— Mehbooba Mufti (@MehboobaMufti) February 19, 2019
The attack was orchestrated by the JeM and India once again had submitted a dossier on Azhar that detailed his fund-raising mechanism.
Similarly, India has submitted dossier after dossier on gangster Dawood Ibrahim's presence in Pakistan in a bid to hand him over. One of them that included Dawood's addresses in the neighbouring country was also backed by the United Nations. The global body had confirmed six out of the nine addresses of Dawood given by India to be correct. According to reports by the intelligence bureau, Dawood's associates and relatives had shifted from these addresses to unknown locations in Pakistan. Yet, the man himself and his associates remain out of bounds for the Pakistani security officials till date.
No wonder then that the Pakistan Army has recently asked Azhar and Saeed to "limit their public appearances" in the wake of the Pulwama terror attack, according to intelligence reports.
The dossier on Pulwama, therefore, needs to go all the way to FATF since relying on Pakistan to act against terror cannot be bought at face value with most of its commitments ringing hollow over the years. Giving a befitting reply to the neighbour, Prime Minister Narendra Modi had reiterated that the sacrifice of jawans "would not go in vain" and that the neighbouring country should remember that this is a "new India". India has already raised customs duty to 200 percent for goods imported from Pakistan following the Pulwama carnage as well as revoked the Most Favoured Nation status given to Pakistan.
How will the dossier to FATF affect Pakistan?
The dossier will contain evidence gathered on how JeM is being funded and aided by Pakistan as well as other details of terror attacks carried out by the outfit in the past. India will also push to blacklist the neighbouring country so that appropriate actions can be taken against it.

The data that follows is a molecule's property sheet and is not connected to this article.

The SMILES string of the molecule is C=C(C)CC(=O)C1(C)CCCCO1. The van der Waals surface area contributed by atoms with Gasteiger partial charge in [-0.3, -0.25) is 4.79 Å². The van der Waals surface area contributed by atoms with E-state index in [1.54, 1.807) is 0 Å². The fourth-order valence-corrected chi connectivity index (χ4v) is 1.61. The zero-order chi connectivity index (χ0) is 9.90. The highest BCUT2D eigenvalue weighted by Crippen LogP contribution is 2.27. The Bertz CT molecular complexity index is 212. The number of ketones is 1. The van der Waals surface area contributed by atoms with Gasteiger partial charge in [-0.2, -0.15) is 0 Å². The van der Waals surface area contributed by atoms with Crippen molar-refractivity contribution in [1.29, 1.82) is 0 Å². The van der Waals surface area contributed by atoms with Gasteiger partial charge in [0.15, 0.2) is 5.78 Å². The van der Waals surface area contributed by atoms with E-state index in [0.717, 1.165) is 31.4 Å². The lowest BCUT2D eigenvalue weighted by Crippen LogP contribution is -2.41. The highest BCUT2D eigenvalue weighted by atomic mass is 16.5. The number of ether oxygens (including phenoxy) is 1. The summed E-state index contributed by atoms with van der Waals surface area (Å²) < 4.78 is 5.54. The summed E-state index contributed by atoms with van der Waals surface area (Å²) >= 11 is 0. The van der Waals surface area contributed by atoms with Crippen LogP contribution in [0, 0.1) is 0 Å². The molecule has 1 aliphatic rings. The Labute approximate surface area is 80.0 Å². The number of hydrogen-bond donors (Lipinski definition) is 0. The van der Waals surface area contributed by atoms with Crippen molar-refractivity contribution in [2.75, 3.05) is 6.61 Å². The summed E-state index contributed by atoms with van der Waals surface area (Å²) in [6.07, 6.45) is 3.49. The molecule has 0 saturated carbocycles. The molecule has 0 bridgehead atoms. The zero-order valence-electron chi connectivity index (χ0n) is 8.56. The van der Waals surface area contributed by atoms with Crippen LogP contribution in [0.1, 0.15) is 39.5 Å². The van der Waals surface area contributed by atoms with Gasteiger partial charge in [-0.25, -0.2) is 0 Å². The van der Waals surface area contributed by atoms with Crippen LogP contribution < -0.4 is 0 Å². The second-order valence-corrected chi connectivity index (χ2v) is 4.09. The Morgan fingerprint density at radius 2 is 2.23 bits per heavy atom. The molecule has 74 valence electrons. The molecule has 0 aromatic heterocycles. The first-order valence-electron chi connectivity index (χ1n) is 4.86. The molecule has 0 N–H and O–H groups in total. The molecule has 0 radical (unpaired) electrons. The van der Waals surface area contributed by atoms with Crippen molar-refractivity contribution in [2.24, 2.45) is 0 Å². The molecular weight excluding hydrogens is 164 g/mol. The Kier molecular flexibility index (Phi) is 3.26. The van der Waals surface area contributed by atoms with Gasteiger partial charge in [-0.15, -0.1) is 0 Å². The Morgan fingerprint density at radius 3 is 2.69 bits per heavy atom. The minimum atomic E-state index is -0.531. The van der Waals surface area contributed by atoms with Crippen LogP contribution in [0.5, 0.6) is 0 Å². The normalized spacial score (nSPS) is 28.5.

Coming under the Paris-headquartered FATF's blacklist will designate it a "non-cooperative" nation in the global fight against money laundering and terror financing. It may further lead to downgrading of the country by multilateral lenders like International Monetary Fund (IMF), World Bank, Asian Development Bank, European Union and also a reduction in risk rating by Moodys, S&P and Fitch. Pakistan has already been on the grey list of the anti-terror finance watchdog since July 2018.
The FATF has 35 members and two regional organisations – European Commission and Gulf Cooperation Council. North Korea and Iran are in its blacklist.
In a recent meeting with IMF chief Christine Lagarde in Dubai, Khan was promised monetary support to Pakistan to help resurrect its flailing economy, reported The Wire. However, if the FATF blacklists the country, the IMF promise for economic support to Pakistan would be jeopardised. The World Bank's aid to Pakistan (in terms of International Development Assistance credits) to Pakistan stood at a little over $1 billion. But further help from the World Bank or its affiliates such as the International Finance Corporation could also be "negatively impacted". Islamabad, has however been promised help by nations such as Saudi Arabia and the United Arab Emirates (UAE).